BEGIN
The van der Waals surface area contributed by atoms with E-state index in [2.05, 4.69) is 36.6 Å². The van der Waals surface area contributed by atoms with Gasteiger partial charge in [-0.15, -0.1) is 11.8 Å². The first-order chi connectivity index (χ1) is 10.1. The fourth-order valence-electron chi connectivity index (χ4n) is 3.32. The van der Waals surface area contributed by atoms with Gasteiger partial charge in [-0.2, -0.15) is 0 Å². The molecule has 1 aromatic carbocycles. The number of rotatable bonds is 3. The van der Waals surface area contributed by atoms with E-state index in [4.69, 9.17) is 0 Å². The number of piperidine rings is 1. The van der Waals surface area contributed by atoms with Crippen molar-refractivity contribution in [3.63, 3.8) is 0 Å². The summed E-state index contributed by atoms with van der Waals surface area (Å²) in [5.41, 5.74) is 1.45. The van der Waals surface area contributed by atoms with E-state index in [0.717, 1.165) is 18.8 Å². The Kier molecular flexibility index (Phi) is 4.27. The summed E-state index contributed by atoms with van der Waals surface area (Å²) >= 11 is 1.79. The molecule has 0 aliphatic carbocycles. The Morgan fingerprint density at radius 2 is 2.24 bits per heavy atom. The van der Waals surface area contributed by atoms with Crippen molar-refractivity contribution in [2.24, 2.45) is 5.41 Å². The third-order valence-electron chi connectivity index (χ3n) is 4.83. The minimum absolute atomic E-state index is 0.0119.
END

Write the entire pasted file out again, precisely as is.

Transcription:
The van der Waals surface area contributed by atoms with E-state index in [2.05, 4.69) is 36.6 Å². The van der Waals surface area contributed by atoms with Gasteiger partial charge in [-0.15, -0.1) is 11.8 Å². The first-order chi connectivity index (χ1) is 10.1. The fourth-order valence-electron chi connectivity index (χ4n) is 3.32. The van der Waals surface area contributed by atoms with Gasteiger partial charge in [-0.2, -0.15) is 0 Å². The molecule has 1 aromatic carbocycles. The number of rotatable bonds is 3. The van der Waals surface area contributed by atoms with E-state index in [4.69, 9.17) is 0 Å². The number of piperidine rings is 1. The van der Waals surface area contributed by atoms with Crippen molar-refractivity contribution in [3.63, 3.8) is 0 Å². The summed E-state index contributed by atoms with van der Waals surface area (Å²) in [5.41, 5.74) is 1.45. The van der Waals surface area contributed by atoms with E-state index in [0.717, 1.165) is 18.8 Å². The Kier molecular flexibility index (Phi) is 4.27. The summed E-state index contributed by atoms with van der Waals surface area (Å²) >= 11 is 1.79. The molecule has 0 aliphatic carbocycles. The Morgan fingerprint density at radius 2 is 2.24 bits per heavy atom. The van der Waals surface area contributed by atoms with Crippen molar-refractivity contribution in [2.24, 2.45) is 5.41 Å². The third-order valence-electron chi connectivity index (χ3n) is 4.83. The minimum absolute atomic E-state index is 0.0119.